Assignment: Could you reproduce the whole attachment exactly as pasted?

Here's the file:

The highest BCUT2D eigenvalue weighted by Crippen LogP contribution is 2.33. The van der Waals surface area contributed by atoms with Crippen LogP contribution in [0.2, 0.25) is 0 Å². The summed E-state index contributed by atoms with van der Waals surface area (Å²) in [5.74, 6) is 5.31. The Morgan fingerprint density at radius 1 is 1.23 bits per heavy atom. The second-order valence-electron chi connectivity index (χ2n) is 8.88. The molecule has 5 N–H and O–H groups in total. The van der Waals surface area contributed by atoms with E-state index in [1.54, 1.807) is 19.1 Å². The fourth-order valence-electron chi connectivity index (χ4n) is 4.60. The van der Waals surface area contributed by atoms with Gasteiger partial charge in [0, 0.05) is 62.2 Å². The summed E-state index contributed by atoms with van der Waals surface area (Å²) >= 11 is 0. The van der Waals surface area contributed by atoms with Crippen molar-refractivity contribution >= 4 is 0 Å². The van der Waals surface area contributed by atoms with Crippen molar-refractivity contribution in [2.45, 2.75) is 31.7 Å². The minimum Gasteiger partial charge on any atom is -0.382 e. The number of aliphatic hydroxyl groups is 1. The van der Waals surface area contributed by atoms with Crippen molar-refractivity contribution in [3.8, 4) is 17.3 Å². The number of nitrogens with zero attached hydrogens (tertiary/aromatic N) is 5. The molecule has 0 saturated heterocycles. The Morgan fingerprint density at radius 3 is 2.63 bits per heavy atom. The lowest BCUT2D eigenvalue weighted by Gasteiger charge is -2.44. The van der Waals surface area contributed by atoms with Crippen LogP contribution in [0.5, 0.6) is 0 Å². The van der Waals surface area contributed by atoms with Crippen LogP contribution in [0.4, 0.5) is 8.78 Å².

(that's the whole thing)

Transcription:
The highest BCUT2D eigenvalue weighted by Crippen LogP contribution is 2.33. The van der Waals surface area contributed by atoms with Crippen LogP contribution in [0.2, 0.25) is 0 Å². The summed E-state index contributed by atoms with van der Waals surface area (Å²) in [5.74, 6) is 5.31. The Morgan fingerprint density at radius 1 is 1.23 bits per heavy atom. The second-order valence-electron chi connectivity index (χ2n) is 8.88. The molecule has 5 N–H and O–H groups in total. The van der Waals surface area contributed by atoms with E-state index in [1.54, 1.807) is 19.1 Å². The fourth-order valence-electron chi connectivity index (χ4n) is 4.60. The van der Waals surface area contributed by atoms with Gasteiger partial charge in [0, 0.05) is 62.2 Å². The summed E-state index contributed by atoms with van der Waals surface area (Å²) >= 11 is 0. The van der Waals surface area contributed by atoms with Crippen molar-refractivity contribution >= 4 is 0 Å². The van der Waals surface area contributed by atoms with Crippen molar-refractivity contribution in [2.45, 2.75) is 31.7 Å². The minimum Gasteiger partial charge on any atom is -0.382 e. The number of aliphatic hydroxyl groups is 1. The van der Waals surface area contributed by atoms with Crippen molar-refractivity contribution in [3.8, 4) is 17.3 Å². The number of nitrogens with zero attached hydrogens (tertiary/aromatic N) is 5. The molecule has 0 saturated heterocycles. The Morgan fingerprint density at radius 3 is 2.63 bits per heavy atom. The lowest BCUT2D eigenvalue weighted by Gasteiger charge is -2.44. The van der Waals surface area contributed by atoms with Crippen LogP contribution in [0.5, 0.6) is 0 Å². The van der Waals surface area contributed by atoms with Crippen LogP contribution in [0.4, 0.5) is 8.78 Å².